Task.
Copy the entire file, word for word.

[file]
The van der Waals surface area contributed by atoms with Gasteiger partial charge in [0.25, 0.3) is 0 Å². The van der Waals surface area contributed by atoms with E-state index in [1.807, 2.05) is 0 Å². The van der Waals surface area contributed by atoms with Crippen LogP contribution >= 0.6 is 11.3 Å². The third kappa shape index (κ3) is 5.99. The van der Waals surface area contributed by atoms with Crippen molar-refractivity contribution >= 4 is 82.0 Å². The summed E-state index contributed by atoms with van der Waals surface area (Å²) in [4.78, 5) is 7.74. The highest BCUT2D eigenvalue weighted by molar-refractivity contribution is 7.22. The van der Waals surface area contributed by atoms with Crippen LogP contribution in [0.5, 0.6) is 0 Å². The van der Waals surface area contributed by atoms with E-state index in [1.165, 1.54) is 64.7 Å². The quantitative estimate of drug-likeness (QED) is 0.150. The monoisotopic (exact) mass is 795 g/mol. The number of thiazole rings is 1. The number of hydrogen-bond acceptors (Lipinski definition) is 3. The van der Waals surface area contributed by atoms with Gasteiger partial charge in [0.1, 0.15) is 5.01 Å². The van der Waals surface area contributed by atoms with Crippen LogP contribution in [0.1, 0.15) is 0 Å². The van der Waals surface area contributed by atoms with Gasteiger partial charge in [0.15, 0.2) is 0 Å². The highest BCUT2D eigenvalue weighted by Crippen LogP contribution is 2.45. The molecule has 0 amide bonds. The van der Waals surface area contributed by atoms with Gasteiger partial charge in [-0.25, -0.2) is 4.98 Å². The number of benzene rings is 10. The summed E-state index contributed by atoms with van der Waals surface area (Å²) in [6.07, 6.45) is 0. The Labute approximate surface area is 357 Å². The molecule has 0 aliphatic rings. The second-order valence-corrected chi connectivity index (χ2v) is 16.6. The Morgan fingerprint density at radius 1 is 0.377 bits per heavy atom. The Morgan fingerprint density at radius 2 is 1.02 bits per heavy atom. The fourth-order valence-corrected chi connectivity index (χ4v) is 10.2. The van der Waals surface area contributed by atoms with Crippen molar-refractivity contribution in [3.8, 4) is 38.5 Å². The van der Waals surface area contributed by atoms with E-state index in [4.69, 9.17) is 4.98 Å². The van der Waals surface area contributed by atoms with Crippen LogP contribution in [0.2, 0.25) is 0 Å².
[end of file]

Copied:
The van der Waals surface area contributed by atoms with Gasteiger partial charge in [0.25, 0.3) is 0 Å². The van der Waals surface area contributed by atoms with E-state index in [1.807, 2.05) is 0 Å². The van der Waals surface area contributed by atoms with Crippen LogP contribution >= 0.6 is 11.3 Å². The third kappa shape index (κ3) is 5.99. The van der Waals surface area contributed by atoms with Crippen molar-refractivity contribution >= 4 is 82.0 Å². The summed E-state index contributed by atoms with van der Waals surface area (Å²) in [4.78, 5) is 7.74. The highest BCUT2D eigenvalue weighted by molar-refractivity contribution is 7.22. The van der Waals surface area contributed by atoms with Crippen LogP contribution in [0.5, 0.6) is 0 Å². The van der Waals surface area contributed by atoms with E-state index in [1.165, 1.54) is 64.7 Å². The quantitative estimate of drug-likeness (QED) is 0.150. The monoisotopic (exact) mass is 795 g/mol. The number of thiazole rings is 1. The number of hydrogen-bond acceptors (Lipinski definition) is 3. The van der Waals surface area contributed by atoms with Gasteiger partial charge in [0.1, 0.15) is 5.01 Å². The van der Waals surface area contributed by atoms with Crippen LogP contribution in [0.1, 0.15) is 0 Å². The van der Waals surface area contributed by atoms with Gasteiger partial charge in [0.15, 0.2) is 0 Å². The highest BCUT2D eigenvalue weighted by Crippen LogP contribution is 2.45. The molecule has 0 amide bonds. The van der Waals surface area contributed by atoms with Gasteiger partial charge in [-0.25, -0.2) is 4.98 Å². The number of benzene rings is 10. The summed E-state index contributed by atoms with van der Waals surface area (Å²) in [6.07, 6.45) is 0. The Labute approximate surface area is 357 Å². The molecule has 0 aliphatic rings. The second-order valence-corrected chi connectivity index (χ2v) is 16.6. The Morgan fingerprint density at radius 1 is 0.377 bits per heavy atom. The Morgan fingerprint density at radius 2 is 1.02 bits per heavy atom. The fourth-order valence-corrected chi connectivity index (χ4v) is 10.2. The van der Waals surface area contributed by atoms with Crippen molar-refractivity contribution in [3.8, 4) is 38.5 Å². The van der Waals surface area contributed by atoms with E-state index in [4.69, 9.17) is 4.98 Å². The van der Waals surface area contributed by atoms with Crippen LogP contribution in [0.2, 0.25) is 0 Å².